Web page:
As a music teacher we will encounter many different students all with different tastes and musical preferences. However, it can be very easy to get stuck in a rut with the pieces we choose.
Often, many teachers start out by using method books that they were taught with and can often even end up choosing repertoire that was offered to them in their lessons as children. We can also find that exam syllabuses end up dictating what repertoire we play and even worse than that, the books prepared by the exam boards. These books only offer a small range of the pieces on each syllabus and although for some students may be perfect for others may not have enough options. For ABRSM, this is literally three pieces from each list, when sometimes there are between 10-14 pieces on each list!
The fact of the matter is, there is a wide selection of pieces each student can choose and still achieve grades, if that is something that they want to do.
However, you may also find that students have no interest in taking exams and prefer to measure their success with other ways such as performances or aiming to learn a piece that they have always admired.
Having a student not enjoy a piece is by no means a reflection on your teaching and it should by no means be taken as such, this could very easily lead to resentment in the lessons.
Here are a few things to consider if a student announces that they don’t like the chosen pieces:
Involve them in the decision making
Ideally this should be done before choosing the piece as it can save time. If I have a student wanting to do an exam I will take them through the options on the syllabus, if I have the music I will play the pieces for them or use youtube videos or tracks to give them an idea of what the pieces sound like. If students feel that they have been a part of the decision-making process they will feel more inclined to commit to the chosen piece. If after this they decide they do not like it, you can question why the change of heart more easily.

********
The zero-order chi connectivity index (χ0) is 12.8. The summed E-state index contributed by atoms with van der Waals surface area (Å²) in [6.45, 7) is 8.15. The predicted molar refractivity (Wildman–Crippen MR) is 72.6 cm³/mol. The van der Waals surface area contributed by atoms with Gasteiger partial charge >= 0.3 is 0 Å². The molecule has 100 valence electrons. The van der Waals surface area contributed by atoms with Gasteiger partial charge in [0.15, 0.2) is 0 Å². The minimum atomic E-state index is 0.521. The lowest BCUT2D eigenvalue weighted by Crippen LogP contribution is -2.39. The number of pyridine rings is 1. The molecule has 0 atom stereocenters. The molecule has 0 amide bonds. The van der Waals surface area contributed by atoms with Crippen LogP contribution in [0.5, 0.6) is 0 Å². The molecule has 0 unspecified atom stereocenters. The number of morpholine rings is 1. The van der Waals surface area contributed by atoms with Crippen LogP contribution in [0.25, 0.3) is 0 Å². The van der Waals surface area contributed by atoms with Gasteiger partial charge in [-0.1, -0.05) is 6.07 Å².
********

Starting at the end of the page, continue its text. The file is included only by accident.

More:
Of course, if a student does not want to do exams you have a wider range of pieces to choose from so it may help to discuss what kind of piece they would like to play and for you to narrow down a selection.
Don’t make them play it!
If a student comes to a lesson and announces that they do not want to play the piece that they have been practicing, the simple thing to do is not make them play it. There is no point persevering with a piece that they genuinely are not enjoying. We play music to bring joy!
However, this does come with a few strings. It is important to discuss with the student why they now do not want to play this piece, particularly if they have had it for a few sessions. If their reasoning is that they believe it is too hard for them, you need to discuss this and figure out how to break it down for them to make it manageable to learn. I would argue that this is different to a student simply not liking the piece! However, if you can see that the student should easily be able to learn the piece and it just isn’t happening then it could just be that their enthusiasm for it is so low that it will be impossible to learn.
Explore different ways to improve technique
We usually choose scales, exercises and pieces that gradually get harder as the student progresses. All of these things are extremely important if your students are going to progress and improve. You cannot be completely student led in lessons as at the end of the day you are the trained professional and responsible for the progression.
With this in mind, you need to find different ways to include all these essential building blocks. Find pieces that utilize scales and other important aspects of technique, use backing tracks so students can improvise over the top… again, find out what your students want to play and go from there!
Are you aligned with your student’s needs?
As a teacher, it is important to ensure that you are aligned with your students wishes. Leading a student down a path that they don’t want to go down can lead to curbing their enthusiasm for the instrument and at worst could cause students to stop taking lessons. Although as a teacher you will need to, at least a little bit, guide the student, it is also your job to get creative and find ways to achieve results in a way that the student will enjoy!
Learning an instrument is ultimately something to be enjoyed and unlike math’s in school, it is something each individual chooses to learn. Having music lessons is unfortunately not a luxury that all people have the opportunity to enjoy, which makes it even more important to ensure that each lesson is tailored. As a professional music teacher, you will have your certain methods and techniques that you know work to improve a student’s playing but there is no need to stick to these exactly for every pupil.
Ultimately, each student is different and each situation should be treated individually. This article gives you a framework to view these discussions and the things that you should focus on in order to have successful students and happy teachers!